Experts say Tanzania can do better in banana production

26Apr 2018
Edward Qorro
The Guardian
Experts say Tanzania can do better in banana production

TANZANIA and Uganda – the two top banana-producing nations in Africa with a combined annual output of 3.5 million tonnes valued at $4.3 billion (over 9 trillion/-) – have been challenged to invest more in the crop for better yields and income.

The two East African neighbors are said to be producing over half of all bananas grown on the continent.

“Such revelations show that there is an urgent need to prioritize the crop as a stable item on our dinner tables,” said Dr Cyprian Ebong, executive secretary of the Association for Strengthening Agricultural Research in Eastern and Central Africa (ASARECA) yesterday.

Briefing reporters on the sidelines of the International Institute of Tropical Agriculture (IITA)’s annual planning meeting here, Dr Ebong emphasized the importance of combined expertise to improve the banana crop.

Tanzania currently boasts some 3.7 million banana farmers who already, like their counterparts in Uganda, depend on it as a staple food and major source of income.

But experts say the crop is currently achieving only 9 per cent of its potential yield due to pests and diseases, posing a serious threat to the future sustainability of banana production in the region.

Bananas are considered the world’s fourth most important food crop, and are of critical importance to the food security and income generation of more than 70 million Africans.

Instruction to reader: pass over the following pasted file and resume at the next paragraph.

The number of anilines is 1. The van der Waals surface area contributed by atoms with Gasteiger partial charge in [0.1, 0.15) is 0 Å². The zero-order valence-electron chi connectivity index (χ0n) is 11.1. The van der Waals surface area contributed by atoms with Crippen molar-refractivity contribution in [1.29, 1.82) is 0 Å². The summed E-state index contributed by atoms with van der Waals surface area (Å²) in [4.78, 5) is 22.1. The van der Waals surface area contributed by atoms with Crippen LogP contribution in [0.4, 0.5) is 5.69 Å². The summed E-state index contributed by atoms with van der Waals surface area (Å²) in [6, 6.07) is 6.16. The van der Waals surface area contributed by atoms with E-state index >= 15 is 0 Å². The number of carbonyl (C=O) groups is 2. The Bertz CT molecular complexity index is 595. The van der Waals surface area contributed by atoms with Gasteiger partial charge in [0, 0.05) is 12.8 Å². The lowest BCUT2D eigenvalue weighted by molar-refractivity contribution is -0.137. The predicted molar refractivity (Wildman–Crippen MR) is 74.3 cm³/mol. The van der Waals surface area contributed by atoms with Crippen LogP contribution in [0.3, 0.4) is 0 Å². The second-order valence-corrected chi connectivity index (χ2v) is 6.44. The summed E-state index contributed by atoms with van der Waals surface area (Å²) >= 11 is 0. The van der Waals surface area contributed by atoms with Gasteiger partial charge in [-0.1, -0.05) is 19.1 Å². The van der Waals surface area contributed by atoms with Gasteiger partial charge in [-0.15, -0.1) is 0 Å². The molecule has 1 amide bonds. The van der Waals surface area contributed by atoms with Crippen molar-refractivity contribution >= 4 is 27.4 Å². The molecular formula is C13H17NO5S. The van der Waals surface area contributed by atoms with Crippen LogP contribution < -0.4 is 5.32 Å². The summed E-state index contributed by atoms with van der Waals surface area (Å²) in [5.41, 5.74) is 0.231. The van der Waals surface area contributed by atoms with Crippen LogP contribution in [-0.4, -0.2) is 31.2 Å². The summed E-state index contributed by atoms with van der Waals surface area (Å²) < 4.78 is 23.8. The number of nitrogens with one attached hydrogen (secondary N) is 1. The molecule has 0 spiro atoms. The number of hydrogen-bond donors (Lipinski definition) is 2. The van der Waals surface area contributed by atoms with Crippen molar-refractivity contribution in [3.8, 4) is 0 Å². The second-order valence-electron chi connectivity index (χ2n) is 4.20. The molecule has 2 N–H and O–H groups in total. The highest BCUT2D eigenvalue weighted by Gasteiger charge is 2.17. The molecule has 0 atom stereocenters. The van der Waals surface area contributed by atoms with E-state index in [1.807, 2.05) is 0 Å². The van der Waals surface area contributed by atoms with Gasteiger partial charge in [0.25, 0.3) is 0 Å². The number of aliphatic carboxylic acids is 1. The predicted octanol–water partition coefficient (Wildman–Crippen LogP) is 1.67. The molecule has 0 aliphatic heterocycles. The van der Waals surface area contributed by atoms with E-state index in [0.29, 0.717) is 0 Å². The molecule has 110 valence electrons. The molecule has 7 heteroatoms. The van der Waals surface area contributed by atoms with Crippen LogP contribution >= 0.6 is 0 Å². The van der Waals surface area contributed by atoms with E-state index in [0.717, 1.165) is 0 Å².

They are, however, said to be among the most difficult crops to successfully cultivate due to the sterile nature of the crop, low seed set, and low germination rates of the seeds.

IITA is coordinating a five-year, multi-partnership project titled ‘Improvement of Banana Production for Smallholder Farmers in the Great Lakes Region of Africa’.

The project aims to expand existing cooking banana production trends in Tanzania and Uganda by developing improved hybrid seeds which are resistant to diseases (black Sigatoka and Fusarium wilt) and pests (weevils and nematodes).

The acting vice-chancellor of the Nelson Mandela African Institution of Science and Technology (NM-AIST) which is hosting the IITA meeting, Prof Karoli Njau, said the institution intends to establish a proper center to delve into more research on the banana crop.

"The centre (will be) geared for improved management in banana production. We will deal with banana pests and diseases," Prof Njau said.